Inevitability or Electability? Sanders Reminds Voters He's Most Likely To Trounce Trump
Enthusiasm generated by Sanders' campaign is its greatest weapon against both Clinton and the GOP frontrunner
As the dust settled after the weekend's primary contests, Bernie Sanders reminded voters that—despite the corporate media seizing on the narrative of an "inevitable" Clinton vs. Trump match-up—he remains the country's best chance of stopping the billionaire leading the Republican primary race.
"If you want a candidate who is going to defeat Donald Trump, you’re looking at him," Sanders told a crowd of 5,200 in Greenville, S.C. on Sunday.
"There would be nothing that would give me greater pleasure than in fact beating Donald Trump," he added.
Recent polling has shown Sanders outperforming his Democratic rival Hillary Clinton against all Republican contenders. When matched against Trump, the senator from Vermont is up 48 to 42 percent, which is a much wider margin than Clinton's 44 to 43 percent lead on the GOP frontrunner.
Meanwhile, the two Democratic contenders remain neck-in-neck in national polls.
Despite these figures, after Clinton squeezed out a slim 52.6 to 47.3 percent victory in the Nevada caucus on Saturday, the corporate media has increasingly accepted as fact a Clinton-Trump general election.
But as Sanders told the Greenville rally, "a lot has changed in the last nine months," pointing to his campaign's growing momentum, evidenced by its record-breaking number of contributors.
"One of the most amazing things that has happened in a very long time in American politics is that over the past nine months what we have seen is that our campaign has received 4 million individual campaign contributions," he said. "That is more campaign contributions than any campaign in the history of America at this point."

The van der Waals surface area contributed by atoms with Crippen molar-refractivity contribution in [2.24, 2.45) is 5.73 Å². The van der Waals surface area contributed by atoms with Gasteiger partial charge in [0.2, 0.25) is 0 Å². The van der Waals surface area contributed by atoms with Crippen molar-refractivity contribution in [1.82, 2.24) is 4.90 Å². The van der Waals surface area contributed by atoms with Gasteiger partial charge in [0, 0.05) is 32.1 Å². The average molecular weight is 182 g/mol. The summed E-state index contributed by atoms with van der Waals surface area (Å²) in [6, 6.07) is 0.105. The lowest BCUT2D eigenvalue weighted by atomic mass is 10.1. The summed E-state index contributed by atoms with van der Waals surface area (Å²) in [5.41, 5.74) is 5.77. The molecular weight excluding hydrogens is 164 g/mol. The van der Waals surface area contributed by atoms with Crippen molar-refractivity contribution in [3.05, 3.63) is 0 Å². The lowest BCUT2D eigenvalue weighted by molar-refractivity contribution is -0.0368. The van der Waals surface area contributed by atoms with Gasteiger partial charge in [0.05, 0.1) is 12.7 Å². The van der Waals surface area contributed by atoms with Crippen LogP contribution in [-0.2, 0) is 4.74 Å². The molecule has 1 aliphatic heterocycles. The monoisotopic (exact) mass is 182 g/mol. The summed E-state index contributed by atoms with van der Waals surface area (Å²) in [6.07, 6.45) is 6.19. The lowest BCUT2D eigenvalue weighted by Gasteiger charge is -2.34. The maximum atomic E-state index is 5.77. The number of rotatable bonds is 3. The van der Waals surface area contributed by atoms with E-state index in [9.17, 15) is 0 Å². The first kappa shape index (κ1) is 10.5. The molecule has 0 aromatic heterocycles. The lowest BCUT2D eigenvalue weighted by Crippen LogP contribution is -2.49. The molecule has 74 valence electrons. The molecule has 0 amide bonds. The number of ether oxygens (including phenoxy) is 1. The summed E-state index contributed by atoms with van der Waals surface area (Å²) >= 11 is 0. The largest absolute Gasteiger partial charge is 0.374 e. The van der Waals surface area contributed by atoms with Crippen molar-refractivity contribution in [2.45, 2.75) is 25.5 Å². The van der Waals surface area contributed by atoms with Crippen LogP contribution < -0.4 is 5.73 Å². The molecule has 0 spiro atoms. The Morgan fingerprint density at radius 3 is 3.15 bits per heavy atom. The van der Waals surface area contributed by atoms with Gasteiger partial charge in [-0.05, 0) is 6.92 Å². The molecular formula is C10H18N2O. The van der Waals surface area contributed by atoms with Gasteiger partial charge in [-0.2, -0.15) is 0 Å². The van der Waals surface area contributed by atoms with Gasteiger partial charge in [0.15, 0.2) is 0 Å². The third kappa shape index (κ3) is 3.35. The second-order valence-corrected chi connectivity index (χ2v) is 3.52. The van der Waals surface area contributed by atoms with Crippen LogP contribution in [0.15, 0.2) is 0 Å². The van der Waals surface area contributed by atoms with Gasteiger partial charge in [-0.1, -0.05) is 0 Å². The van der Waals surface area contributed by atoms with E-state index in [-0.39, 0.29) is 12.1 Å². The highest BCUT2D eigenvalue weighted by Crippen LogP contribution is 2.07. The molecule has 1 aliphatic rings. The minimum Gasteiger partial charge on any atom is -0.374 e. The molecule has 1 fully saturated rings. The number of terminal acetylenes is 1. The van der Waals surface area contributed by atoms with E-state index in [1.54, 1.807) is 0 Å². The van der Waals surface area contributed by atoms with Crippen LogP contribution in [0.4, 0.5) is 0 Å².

And as last week's Quinnipiac University poll showed, Sanders has the highest favorability rating of any candidate and the highest scores for honesty and integrity, for caring about voters’ needs and problems, and for sharing voters’ values.
Indeed, as both supporters and experts note, the enthusiasm generated by the Sanders campaign is its greatest weapon.
In South Carolina, where Sanders is hoping to chip away at Clinton's historic African American support, actor and activist Danny Glover and former NAACP leader Ben Jealous are hoping to bolster outreach ahead of next Saturday's Democratic primary.
"I think the easy part of getting black voters to turn to Bernie Sanders is what happens when they actually listen to him," Jealous told the Washington Post. "The hard part is getting beyond the Clinton brand. The Clinton brand is a bit like Coca-Cola. You know, it’s a Southern brand. Everybody knows it. It tastes good. The question you have to ask is: Is it the best option for you?"
Jealous said that Clinton "has hit her high-water mark in the black community," and the question remaining is "how far her support will fall [and] how fast. Right now, a lot of people in South Carolina still haven’t made up their minds."